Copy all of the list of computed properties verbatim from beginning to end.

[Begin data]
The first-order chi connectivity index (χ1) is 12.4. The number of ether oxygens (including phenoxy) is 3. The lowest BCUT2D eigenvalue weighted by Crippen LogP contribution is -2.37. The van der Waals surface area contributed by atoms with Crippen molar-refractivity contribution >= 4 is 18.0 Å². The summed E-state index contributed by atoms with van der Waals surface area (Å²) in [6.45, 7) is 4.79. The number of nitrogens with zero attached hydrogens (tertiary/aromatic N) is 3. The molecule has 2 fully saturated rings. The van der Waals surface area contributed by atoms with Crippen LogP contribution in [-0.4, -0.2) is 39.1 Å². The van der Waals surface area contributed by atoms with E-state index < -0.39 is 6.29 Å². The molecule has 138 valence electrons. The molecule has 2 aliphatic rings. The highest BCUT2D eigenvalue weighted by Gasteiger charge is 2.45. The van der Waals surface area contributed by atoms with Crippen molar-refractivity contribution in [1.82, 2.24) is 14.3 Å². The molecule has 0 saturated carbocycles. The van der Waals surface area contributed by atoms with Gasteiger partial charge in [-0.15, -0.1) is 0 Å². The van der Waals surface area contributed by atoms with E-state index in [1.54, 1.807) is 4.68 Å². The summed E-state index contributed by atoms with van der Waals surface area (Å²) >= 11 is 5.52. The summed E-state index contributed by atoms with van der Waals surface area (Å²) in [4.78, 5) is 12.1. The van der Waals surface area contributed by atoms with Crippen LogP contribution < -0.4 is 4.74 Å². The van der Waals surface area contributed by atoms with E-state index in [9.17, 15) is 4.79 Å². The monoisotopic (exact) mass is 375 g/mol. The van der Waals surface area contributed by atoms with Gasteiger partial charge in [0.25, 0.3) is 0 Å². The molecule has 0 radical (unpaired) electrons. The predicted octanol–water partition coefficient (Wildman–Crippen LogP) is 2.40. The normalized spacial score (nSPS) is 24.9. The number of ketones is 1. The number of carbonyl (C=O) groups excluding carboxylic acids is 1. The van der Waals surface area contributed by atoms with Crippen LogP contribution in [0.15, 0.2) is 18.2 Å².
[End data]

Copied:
The first-order chi connectivity index (χ1) is 12.4. The number of ether oxygens (including phenoxy) is 3. The lowest BCUT2D eigenvalue weighted by Crippen LogP contribution is -2.37. The van der Waals surface area contributed by atoms with Crippen molar-refractivity contribution >= 4 is 18.0 Å². The summed E-state index contributed by atoms with van der Waals surface area (Å²) in [6.45, 7) is 4.79. The number of nitrogens with zero attached hydrogens (tertiary/aromatic N) is 3. The molecule has 2 fully saturated rings. The van der Waals surface area contributed by atoms with Crippen LogP contribution in [-0.4, -0.2) is 39.1 Å². The van der Waals surface area contributed by atoms with E-state index < -0.39 is 6.29 Å². The molecule has 138 valence electrons. The molecule has 2 aliphatic rings. The highest BCUT2D eigenvalue weighted by Gasteiger charge is 2.45. The van der Waals surface area contributed by atoms with Crippen molar-refractivity contribution in [1.82, 2.24) is 14.3 Å². The molecule has 0 saturated carbocycles. The van der Waals surface area contributed by atoms with Gasteiger partial charge in [-0.15, -0.1) is 0 Å². The van der Waals surface area contributed by atoms with E-state index in [1.54, 1.807) is 4.68 Å². The summed E-state index contributed by atoms with van der Waals surface area (Å²) >= 11 is 5.52. The summed E-state index contributed by atoms with van der Waals surface area (Å²) in [4.78, 5) is 12.1. The van der Waals surface area contributed by atoms with Crippen LogP contribution < -0.4 is 4.74 Å². The van der Waals surface area contributed by atoms with E-state index in [9.17, 15) is 4.79 Å². The monoisotopic (exact) mass is 375 g/mol. The van der Waals surface area contributed by atoms with Gasteiger partial charge in [0.25, 0.3) is 0 Å². The molecule has 0 radical (unpaired) electrons. The predicted octanol–water partition coefficient (Wildman–Crippen LogP) is 2.40. The normalized spacial score (nSPS) is 24.9. The number of ketones is 1. The number of carbonyl (C=O) groups excluding carboxylic acids is 1. The van der Waals surface area contributed by atoms with Crippen LogP contribution in [0.15, 0.2) is 18.2 Å².